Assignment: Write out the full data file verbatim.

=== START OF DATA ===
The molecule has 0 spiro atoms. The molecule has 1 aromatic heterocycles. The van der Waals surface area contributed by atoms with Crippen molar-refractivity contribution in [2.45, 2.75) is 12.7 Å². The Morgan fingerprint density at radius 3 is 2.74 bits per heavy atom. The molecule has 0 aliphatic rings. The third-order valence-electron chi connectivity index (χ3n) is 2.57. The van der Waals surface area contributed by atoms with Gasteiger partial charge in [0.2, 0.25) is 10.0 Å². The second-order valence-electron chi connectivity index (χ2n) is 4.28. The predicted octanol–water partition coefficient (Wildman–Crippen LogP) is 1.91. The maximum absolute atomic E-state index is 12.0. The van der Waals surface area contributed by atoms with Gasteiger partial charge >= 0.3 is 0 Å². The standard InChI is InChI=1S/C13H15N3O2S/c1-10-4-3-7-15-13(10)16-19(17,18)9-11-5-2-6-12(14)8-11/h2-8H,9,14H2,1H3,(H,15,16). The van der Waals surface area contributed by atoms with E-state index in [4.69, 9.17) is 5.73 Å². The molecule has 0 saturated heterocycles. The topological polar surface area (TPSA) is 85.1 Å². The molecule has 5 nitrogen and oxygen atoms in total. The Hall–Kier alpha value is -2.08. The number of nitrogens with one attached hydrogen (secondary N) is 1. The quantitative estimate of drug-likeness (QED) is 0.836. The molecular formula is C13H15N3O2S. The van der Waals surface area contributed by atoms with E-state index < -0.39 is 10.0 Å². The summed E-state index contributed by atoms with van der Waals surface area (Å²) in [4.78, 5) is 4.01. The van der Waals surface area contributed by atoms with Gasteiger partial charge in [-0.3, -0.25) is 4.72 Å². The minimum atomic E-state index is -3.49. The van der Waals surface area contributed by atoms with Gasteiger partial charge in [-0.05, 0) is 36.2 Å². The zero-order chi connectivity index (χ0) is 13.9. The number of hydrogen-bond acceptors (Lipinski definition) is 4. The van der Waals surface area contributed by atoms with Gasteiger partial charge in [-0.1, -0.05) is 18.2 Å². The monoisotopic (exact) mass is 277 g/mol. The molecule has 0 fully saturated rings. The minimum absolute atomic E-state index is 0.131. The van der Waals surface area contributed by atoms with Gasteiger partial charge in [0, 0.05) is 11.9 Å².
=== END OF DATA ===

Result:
The molecule has 0 spiro atoms. The molecule has 1 aromatic heterocycles. The van der Waals surface area contributed by atoms with Crippen molar-refractivity contribution in [2.45, 2.75) is 12.7 Å². The Morgan fingerprint density at radius 3 is 2.74 bits per heavy atom. The molecule has 0 aliphatic rings. The third-order valence-electron chi connectivity index (χ3n) is 2.57. The van der Waals surface area contributed by atoms with Gasteiger partial charge in [0.2, 0.25) is 10.0 Å². The second-order valence-electron chi connectivity index (χ2n) is 4.28. The predicted octanol–water partition coefficient (Wildman–Crippen LogP) is 1.91. The maximum absolute atomic E-state index is 12.0. The van der Waals surface area contributed by atoms with Gasteiger partial charge >= 0.3 is 0 Å². The standard InChI is InChI=1S/C13H15N3O2S/c1-10-4-3-7-15-13(10)16-19(17,18)9-11-5-2-6-12(14)8-11/h2-8H,9,14H2,1H3,(H,15,16). The van der Waals surface area contributed by atoms with E-state index in [4.69, 9.17) is 5.73 Å². The molecule has 0 saturated heterocycles. The topological polar surface area (TPSA) is 85.1 Å². The molecule has 5 nitrogen and oxygen atoms in total. The Hall–Kier alpha value is -2.08. The number of nitrogens with one attached hydrogen (secondary N) is 1. The quantitative estimate of drug-likeness (QED) is 0.836. The molecular formula is C13H15N3O2S. The van der Waals surface area contributed by atoms with E-state index < -0.39 is 10.0 Å². The summed E-state index contributed by atoms with van der Waals surface area (Å²) in [4.78, 5) is 4.01. The van der Waals surface area contributed by atoms with Gasteiger partial charge in [-0.3, -0.25) is 4.72 Å². The minimum atomic E-state index is -3.49. The van der Waals surface area contributed by atoms with Gasteiger partial charge in [-0.05, 0) is 36.2 Å². The zero-order chi connectivity index (χ0) is 13.9. The number of hydrogen-bond acceptors (Lipinski definition) is 4. The van der Waals surface area contributed by atoms with Gasteiger partial charge in [-0.1, -0.05) is 18.2 Å². The monoisotopic (exact) mass is 277 g/mol. The molecule has 0 fully saturated rings. The minimum absolute atomic E-state index is 0.131. The van der Waals surface area contributed by atoms with Gasteiger partial charge in [0, 0.05) is 11.9 Å².